Dr. Ray Van Neste has recently replied to Dr. Lemke on the latter of these. Dr. Lemke defended his paper from criticisms leveled by comments on that blog and Dr. Van Neste responded to his defense. Dr. Van Neste's comments are so clear, kind and to the point I asked for and received permission to post them here. Pray that Dr. Lemke will take them to heart.
I had set out to write at more length in response to your response but other guys on this site have addressed some of the issues (these guys are quick!). I have not yet read Tom Ascol's response. But I wanted to write briefly to say in essence; "Come on!" You put a very positive spin on your paper in the response posted here, but it does not seem to fit with the actual paper. I read Bobby Welch's piece and your paper when all this came out. I think Welch understood you the way any reader would. Others here have pointed out in detail the error of calling belief in the TULIP hyper-Calvinism. They are absolutely correct and you should have been more careful here. If we want to foster good discussion and avoid fracturing we must avoid unfair, untrue generalization like this. In fact this generalization is slanderous. No one in the leadership of the Founders is a hyper-Calvinist though your paper makes it sound like they are. This is damaging and should probably require a public clarification. Though you set out to clarify that you only have a certain type of Calvinism in mind, your description then covers most people who affirm Reformed soteriology (T George is not refuting the typical understanding of TULIP but restating in a way to clarify).
Here are some points from your paper.
1. You ask if Baptist Calvinists will distinguish themselves clearly and definitively from hyper-Calvinists. They already have done so, clearly, directly, and often. It will be important for those who are going to criticize or even worry about (the category of your paper, perhaps) Calvinistic Baptists to actually read the writings of such people. Then your answer would be clear.
2. You also wonder about continuing "on the current trajectory". What is this trajectory? Simply the wording here suggests that anti-missional Calvinism is on the rise. If so where is it? I am sure you could find it somewhere (you can find almost anything somewhere in Baptist life!), but I have not seen it. In fact some of the most passionate young pastors we have would describe themselves as Calvinistic. I am worried that careless talk like this will continue to drive them away from the SBC. This line is continued later when you ask whether this newest generation of SBC pastors will "continue moving toward hyper-Calvinism." Continue? These kinds of charges continue to be thrown around without any real justification. This is not helpful.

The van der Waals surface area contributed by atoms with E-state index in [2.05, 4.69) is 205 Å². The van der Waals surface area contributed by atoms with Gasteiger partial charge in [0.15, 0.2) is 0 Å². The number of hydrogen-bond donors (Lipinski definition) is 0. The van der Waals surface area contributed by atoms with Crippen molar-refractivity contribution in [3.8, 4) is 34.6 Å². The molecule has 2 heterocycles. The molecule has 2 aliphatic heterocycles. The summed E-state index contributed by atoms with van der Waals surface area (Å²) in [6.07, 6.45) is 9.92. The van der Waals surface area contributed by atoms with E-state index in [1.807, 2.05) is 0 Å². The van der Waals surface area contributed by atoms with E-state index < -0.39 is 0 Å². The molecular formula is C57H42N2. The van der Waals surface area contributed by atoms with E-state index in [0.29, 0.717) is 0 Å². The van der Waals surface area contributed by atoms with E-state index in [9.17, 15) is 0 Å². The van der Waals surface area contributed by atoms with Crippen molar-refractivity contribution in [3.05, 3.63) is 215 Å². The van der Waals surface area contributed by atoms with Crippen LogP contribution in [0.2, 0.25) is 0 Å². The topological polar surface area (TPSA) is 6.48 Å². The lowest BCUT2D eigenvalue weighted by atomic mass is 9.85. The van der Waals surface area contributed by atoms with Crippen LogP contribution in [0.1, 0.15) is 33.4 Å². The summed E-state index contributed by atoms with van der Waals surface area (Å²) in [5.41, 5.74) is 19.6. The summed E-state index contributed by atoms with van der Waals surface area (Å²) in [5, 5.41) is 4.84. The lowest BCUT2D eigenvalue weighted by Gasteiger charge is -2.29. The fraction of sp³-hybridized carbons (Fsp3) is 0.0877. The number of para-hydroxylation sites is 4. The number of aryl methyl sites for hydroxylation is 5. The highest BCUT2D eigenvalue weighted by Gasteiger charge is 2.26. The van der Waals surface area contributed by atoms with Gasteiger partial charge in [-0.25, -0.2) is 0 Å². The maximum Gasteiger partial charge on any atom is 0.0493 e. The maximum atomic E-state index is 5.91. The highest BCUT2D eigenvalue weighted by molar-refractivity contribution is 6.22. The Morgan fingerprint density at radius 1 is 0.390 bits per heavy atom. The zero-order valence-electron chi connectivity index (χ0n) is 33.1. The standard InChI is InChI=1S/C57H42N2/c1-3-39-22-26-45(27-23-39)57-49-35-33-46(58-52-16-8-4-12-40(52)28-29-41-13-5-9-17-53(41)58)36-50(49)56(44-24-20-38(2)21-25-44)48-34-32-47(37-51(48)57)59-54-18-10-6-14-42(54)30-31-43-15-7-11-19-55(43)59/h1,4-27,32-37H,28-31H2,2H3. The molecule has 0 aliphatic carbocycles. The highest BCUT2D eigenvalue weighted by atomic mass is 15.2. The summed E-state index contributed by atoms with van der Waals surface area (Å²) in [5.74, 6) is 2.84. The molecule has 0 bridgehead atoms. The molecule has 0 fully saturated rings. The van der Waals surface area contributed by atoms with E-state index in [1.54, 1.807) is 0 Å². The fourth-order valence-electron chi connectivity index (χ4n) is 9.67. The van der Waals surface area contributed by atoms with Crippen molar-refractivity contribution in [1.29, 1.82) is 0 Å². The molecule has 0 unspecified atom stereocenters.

3. Just in passing you state that you do not believe that the SBC will ever require belief in the five points. Does anyone else believe this?! Is anyone seeking this? No one I know of.
4. Lastly, in your response you suggest your data on baptismal ratios, etc. are really no surprise and no big deal- "Was anyone really under the impression that the Founder's Fellowship churches were coextensive with the Mega-metro churches?" But if this is the case, why did you in the paper describe the results as "startling" (p. 16)? Why did you include this inflammatory statement:
"But do churches who emphasize hard Calvinist theology tend to be less evangelistic? Look at the hard evidence and you be the judge!" (p. 17)
What is this? Note the exclamation point. Why would anyone not read this as a warning against 'those Founders people'? You must know that Reformed thinking Southern Baptists are a much maligned group and that therefore such careless talk will lead not to healthy conversation but bashing by others--whether intended by you or not. There is a high responsibility for carefulness with our words here. You seemed to lightly chastise these guys on the blogs for casting stones, but this paper sounds like stone casting to me.
I heartily agree that we need to keep talking rather than throwing stones. With good, careful conversation we can see growth rather than division.